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Future cross-county service will link nine stations between Hawthorne and Hackensack

May 13, 2009

NEWARK, NJ — A project to provide rail service between the Borough of Hawthorne in Passaic County and the City of Hackensack in Bergen County advanced today, with the NJ TRANSIT Board of Directors authorizing the agency to enter an agreement with the New York, Susquehanna and Western Railway (NYS&W).

“This is a major step toward providing new and efficient travel options to my constituents who live along this corridor with a project that will promote economic growth within the communities it will serve,” said U.S. Representative Bill Pascrell.  “I am gratified to see the project continue to advance.” 

The Board approved a Memorandum of Understanding (MOU) with NYS&W that provides a framework for NJ TRANSIT’s plan to construct and operate the Passaic-Bergen line using the NYS&W Main Line right-of-way between Hawthorne and Hackensack.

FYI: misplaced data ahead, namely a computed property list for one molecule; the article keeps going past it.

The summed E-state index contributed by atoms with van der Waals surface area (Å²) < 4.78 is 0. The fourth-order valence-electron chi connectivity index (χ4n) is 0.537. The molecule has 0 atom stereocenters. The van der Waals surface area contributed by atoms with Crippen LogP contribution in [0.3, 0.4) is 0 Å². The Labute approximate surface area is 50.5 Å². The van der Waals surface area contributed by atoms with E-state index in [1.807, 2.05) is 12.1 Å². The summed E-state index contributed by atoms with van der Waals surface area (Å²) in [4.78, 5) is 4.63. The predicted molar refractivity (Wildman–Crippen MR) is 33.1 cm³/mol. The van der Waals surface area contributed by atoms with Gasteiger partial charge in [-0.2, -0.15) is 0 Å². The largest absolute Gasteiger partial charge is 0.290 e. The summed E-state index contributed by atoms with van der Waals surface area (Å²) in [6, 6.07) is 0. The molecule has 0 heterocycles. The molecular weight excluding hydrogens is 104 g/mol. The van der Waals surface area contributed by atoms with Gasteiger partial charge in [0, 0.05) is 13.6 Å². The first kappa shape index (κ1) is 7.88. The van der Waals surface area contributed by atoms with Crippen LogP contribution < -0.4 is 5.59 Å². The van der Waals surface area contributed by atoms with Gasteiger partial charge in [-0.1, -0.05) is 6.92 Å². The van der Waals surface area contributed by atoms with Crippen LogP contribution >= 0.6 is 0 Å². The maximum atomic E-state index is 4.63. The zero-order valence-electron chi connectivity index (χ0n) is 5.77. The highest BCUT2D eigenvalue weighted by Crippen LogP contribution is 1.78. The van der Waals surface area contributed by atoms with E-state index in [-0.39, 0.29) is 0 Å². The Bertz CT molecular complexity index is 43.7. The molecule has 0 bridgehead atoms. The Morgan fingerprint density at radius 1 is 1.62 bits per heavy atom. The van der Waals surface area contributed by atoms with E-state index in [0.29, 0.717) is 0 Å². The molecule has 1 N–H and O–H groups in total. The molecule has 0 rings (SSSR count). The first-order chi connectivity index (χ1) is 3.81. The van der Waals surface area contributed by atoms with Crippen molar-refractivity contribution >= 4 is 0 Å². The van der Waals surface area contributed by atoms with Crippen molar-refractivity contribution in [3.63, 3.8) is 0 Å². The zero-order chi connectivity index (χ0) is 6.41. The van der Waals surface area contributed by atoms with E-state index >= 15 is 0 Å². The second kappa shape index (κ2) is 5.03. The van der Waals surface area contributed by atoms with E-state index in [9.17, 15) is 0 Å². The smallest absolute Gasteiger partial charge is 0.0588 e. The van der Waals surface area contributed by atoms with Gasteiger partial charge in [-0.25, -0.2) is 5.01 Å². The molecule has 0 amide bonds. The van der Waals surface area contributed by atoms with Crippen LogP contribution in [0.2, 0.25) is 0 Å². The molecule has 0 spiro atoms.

“By leveraging existing rail infrastructure, this project will create a new transit option for residents of some of New Jersey’s most densely populated communities,” said Transportation Commissioner and NJ TRANSIT Board Chairman Stephen Dilts.  “The expanded rail network will provide travel alternatives to congested roadways and improve access to employment and recreational destinations.”   

“We envision this project as the first increment in fulfilling a need for east-west passenger rail service along the existing New York, Susquehanna & Western Railroad right-of-way,” said NJ TRANSIT Executive Director Richard Sarles.  “This project would not be possible without the efforts of Congressman Bill Pascrell, who has been a strong advocate for this cross-county service.”  

Passaic-Bergen rail service will serve nine new stations along more than eight miles of the NYS&W’s Main Line corridor between Hawthorne and Hackensack.  The project’s proposed station in Hawthorne is a short walk from the existing Main Line station, making it easy for riders to connect to the wider NJ TRANSIT commuter rail system. 

Construction could begin as early as the end of this year and take approximately three years to complete.


NJ TRANSIT is the nation's largest statewide public transportation system providing more than 895,000 weekday trips on 240 bus routes, three light rail lines and 11 commuter rail lines. It is the third largest transit system in the country with 164 rail stations, 60 light rail stations and more than 18,000 bus stops linking major points in New Jersey, New York and Philadelphia.